The present research demonstrates that the limitations of congenitally blind people in tasks requiring the processing of mental images are specifically related to the absence of binocular vision and not to the absence of vision per se. We contrasted three different groups of participants: sighted; visually impaired, with reduced binocular vision; monocular, with a normal visual acuity although in one eye only. Visually impaired participants (i.e. blurred vision) show a pattern of performance comparable to that of the sighted. In contrast, monocular participants show a similar pattern of performance to congenitally blind individuals despite being able to see perfectly well. These results shed new light on the relationship between perception and imagery and on the characteristics of sequential and simultaneous processes in the human brain.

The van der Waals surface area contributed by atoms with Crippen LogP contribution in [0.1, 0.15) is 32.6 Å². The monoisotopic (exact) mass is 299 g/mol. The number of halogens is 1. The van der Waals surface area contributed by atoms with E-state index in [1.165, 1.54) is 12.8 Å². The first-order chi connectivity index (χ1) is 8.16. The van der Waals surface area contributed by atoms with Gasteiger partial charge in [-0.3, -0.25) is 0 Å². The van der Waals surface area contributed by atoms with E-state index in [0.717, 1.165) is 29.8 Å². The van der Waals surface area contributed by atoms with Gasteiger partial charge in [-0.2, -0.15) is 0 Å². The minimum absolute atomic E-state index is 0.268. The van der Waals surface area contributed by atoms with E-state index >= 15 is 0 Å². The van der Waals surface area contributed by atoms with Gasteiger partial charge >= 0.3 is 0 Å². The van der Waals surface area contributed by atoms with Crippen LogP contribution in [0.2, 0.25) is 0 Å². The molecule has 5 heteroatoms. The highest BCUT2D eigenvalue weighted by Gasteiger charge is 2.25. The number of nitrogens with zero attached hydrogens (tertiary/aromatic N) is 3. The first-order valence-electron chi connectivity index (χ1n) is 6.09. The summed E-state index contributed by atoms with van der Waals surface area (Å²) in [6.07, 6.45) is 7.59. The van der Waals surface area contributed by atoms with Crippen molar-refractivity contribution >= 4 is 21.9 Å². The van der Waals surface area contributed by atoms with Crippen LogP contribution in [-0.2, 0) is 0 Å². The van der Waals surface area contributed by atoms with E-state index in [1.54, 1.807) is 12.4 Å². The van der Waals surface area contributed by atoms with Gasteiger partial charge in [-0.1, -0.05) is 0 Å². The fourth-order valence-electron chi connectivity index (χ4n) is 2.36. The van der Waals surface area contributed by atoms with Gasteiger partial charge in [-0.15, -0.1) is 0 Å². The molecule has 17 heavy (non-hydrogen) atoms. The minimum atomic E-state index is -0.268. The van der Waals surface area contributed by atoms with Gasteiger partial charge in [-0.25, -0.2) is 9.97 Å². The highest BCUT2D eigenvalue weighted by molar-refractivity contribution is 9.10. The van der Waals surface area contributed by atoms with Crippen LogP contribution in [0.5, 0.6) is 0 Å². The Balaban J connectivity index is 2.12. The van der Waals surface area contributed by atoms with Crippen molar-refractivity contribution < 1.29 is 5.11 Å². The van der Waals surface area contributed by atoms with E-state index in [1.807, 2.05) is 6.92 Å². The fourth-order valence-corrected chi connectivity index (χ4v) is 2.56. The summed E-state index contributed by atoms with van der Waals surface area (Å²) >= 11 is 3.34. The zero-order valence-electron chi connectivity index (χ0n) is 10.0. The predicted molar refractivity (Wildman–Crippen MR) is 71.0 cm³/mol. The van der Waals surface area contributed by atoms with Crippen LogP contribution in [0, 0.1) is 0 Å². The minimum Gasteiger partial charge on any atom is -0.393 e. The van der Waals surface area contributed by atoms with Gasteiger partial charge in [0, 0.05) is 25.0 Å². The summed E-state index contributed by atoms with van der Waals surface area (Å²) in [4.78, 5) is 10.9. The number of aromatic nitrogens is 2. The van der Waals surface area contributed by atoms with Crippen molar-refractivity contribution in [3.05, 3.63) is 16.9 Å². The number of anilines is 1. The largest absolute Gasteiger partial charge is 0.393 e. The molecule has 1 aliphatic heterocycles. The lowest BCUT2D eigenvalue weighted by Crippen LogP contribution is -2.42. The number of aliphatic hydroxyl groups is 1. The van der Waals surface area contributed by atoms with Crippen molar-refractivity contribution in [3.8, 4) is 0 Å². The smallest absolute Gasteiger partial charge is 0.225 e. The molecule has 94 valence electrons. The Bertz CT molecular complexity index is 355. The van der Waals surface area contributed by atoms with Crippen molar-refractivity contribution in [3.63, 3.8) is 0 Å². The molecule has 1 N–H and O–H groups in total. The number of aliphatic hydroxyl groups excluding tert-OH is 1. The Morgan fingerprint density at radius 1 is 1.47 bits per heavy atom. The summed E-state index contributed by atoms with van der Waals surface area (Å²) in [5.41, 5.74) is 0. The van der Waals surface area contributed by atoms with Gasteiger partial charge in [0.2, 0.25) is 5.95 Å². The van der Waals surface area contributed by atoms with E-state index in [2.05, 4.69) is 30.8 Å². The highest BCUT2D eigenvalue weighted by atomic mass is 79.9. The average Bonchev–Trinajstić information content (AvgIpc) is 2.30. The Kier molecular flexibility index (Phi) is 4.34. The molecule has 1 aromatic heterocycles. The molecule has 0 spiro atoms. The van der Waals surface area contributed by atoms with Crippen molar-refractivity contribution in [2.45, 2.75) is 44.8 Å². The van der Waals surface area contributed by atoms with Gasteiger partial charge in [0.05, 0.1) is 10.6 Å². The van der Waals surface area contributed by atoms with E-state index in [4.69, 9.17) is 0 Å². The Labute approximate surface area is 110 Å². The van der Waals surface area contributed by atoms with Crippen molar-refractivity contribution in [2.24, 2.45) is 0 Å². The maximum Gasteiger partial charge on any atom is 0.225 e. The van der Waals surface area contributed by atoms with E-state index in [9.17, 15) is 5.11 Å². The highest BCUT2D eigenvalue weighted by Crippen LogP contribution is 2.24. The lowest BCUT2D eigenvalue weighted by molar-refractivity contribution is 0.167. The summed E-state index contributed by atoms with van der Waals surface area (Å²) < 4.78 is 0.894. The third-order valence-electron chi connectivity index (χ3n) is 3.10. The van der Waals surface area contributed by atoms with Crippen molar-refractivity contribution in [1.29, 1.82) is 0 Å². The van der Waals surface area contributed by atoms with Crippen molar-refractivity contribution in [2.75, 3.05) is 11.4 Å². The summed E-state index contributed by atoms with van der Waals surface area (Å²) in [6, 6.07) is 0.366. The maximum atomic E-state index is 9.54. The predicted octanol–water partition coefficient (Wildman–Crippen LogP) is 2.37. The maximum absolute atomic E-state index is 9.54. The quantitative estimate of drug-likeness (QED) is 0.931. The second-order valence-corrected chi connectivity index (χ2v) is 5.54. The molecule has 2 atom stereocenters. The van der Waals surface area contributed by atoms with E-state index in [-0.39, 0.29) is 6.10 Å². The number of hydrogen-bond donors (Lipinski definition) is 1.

aDepartment of Psychology, University of Pavia, Pavia
bOphthalmology Unit, Melegnano Hospital, Melegnano
cDepartment of General Psychology, University of Padova, Padova
dLaboratory of Clinical Biochemistry, University of Pisa, Pisa, Italy
Correspondence and requests for reprints to Dr Tomaso Vecchi, PhD, Department of Psychology, University of Pavia, P.za Botta 6, 27100 Pavia, Italy
Fax: +390382986272; e-mail: firstname.lastname@example.org
Sponsorship: This research was supported by the European Union (Grant IST-2001–38040), by the Italian Ministero dell'Istruzione, dell'Università e della Ricerca (Grant RBNE018ET9-003 and Grant 2004118414), and in part by grants from the Fondazione Cassa di Risparmio di Pisa (Pisa, Italy) and Fondazione CARIPLO (Milano, Italy).
Received 14 February 2006; accepted 17 February 2006